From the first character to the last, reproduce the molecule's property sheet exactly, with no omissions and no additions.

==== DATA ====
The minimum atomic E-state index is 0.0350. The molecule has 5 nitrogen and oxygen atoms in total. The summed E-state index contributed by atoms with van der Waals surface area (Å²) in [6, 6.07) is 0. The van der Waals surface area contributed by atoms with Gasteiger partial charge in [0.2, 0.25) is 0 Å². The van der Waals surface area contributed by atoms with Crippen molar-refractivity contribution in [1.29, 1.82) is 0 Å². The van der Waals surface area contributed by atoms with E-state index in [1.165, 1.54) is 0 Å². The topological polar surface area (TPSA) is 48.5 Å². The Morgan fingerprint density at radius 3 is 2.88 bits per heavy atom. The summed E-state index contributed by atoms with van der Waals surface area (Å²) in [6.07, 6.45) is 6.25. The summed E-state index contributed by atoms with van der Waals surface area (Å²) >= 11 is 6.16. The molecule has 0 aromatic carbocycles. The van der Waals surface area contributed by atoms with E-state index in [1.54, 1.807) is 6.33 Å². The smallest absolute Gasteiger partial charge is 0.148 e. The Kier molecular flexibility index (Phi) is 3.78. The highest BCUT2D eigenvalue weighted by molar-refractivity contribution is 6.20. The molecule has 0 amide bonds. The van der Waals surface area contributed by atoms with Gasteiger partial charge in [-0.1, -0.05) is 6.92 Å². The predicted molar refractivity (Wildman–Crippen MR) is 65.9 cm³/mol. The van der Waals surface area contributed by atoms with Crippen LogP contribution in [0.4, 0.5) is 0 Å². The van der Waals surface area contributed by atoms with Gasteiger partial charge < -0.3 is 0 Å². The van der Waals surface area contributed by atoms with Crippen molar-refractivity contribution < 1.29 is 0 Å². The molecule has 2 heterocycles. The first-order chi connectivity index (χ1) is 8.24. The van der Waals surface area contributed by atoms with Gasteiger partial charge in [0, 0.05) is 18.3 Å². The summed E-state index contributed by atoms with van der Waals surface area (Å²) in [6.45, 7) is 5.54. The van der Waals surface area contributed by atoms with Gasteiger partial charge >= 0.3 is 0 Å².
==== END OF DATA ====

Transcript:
The minimum atomic E-state index is 0.0350. The molecule has 5 nitrogen and oxygen atoms in total. The summed E-state index contributed by atoms with van der Waals surface area (Å²) in [6, 6.07) is 0. The van der Waals surface area contributed by atoms with Gasteiger partial charge in [0.2, 0.25) is 0 Å². The van der Waals surface area contributed by atoms with Crippen molar-refractivity contribution in [1.29, 1.82) is 0 Å². The van der Waals surface area contributed by atoms with E-state index in [1.165, 1.54) is 0 Å². The topological polar surface area (TPSA) is 48.5 Å². The Morgan fingerprint density at radius 3 is 2.88 bits per heavy atom. The summed E-state index contributed by atoms with van der Waals surface area (Å²) in [6.07, 6.45) is 6.25. The summed E-state index contributed by atoms with van der Waals surface area (Å²) >= 11 is 6.16. The molecule has 0 aromatic carbocycles. The van der Waals surface area contributed by atoms with E-state index in [1.54, 1.807) is 6.33 Å². The smallest absolute Gasteiger partial charge is 0.148 e. The Kier molecular flexibility index (Phi) is 3.78. The highest BCUT2D eigenvalue weighted by molar-refractivity contribution is 6.20. The molecule has 0 amide bonds. The van der Waals surface area contributed by atoms with Gasteiger partial charge in [-0.1, -0.05) is 6.92 Å². The predicted molar refractivity (Wildman–Crippen MR) is 65.9 cm³/mol. The van der Waals surface area contributed by atoms with Crippen LogP contribution in [0.4, 0.5) is 0 Å². The van der Waals surface area contributed by atoms with Gasteiger partial charge < -0.3 is 0 Å². The van der Waals surface area contributed by atoms with Crippen molar-refractivity contribution < 1.29 is 0 Å². The molecule has 2 heterocycles. The first-order chi connectivity index (χ1) is 8.24. The van der Waals surface area contributed by atoms with Gasteiger partial charge in [0, 0.05) is 18.3 Å². The summed E-state index contributed by atoms with van der Waals surface area (Å²) in [6.45, 7) is 5.54. The van der Waals surface area contributed by atoms with Gasteiger partial charge >= 0.3 is 0 Å².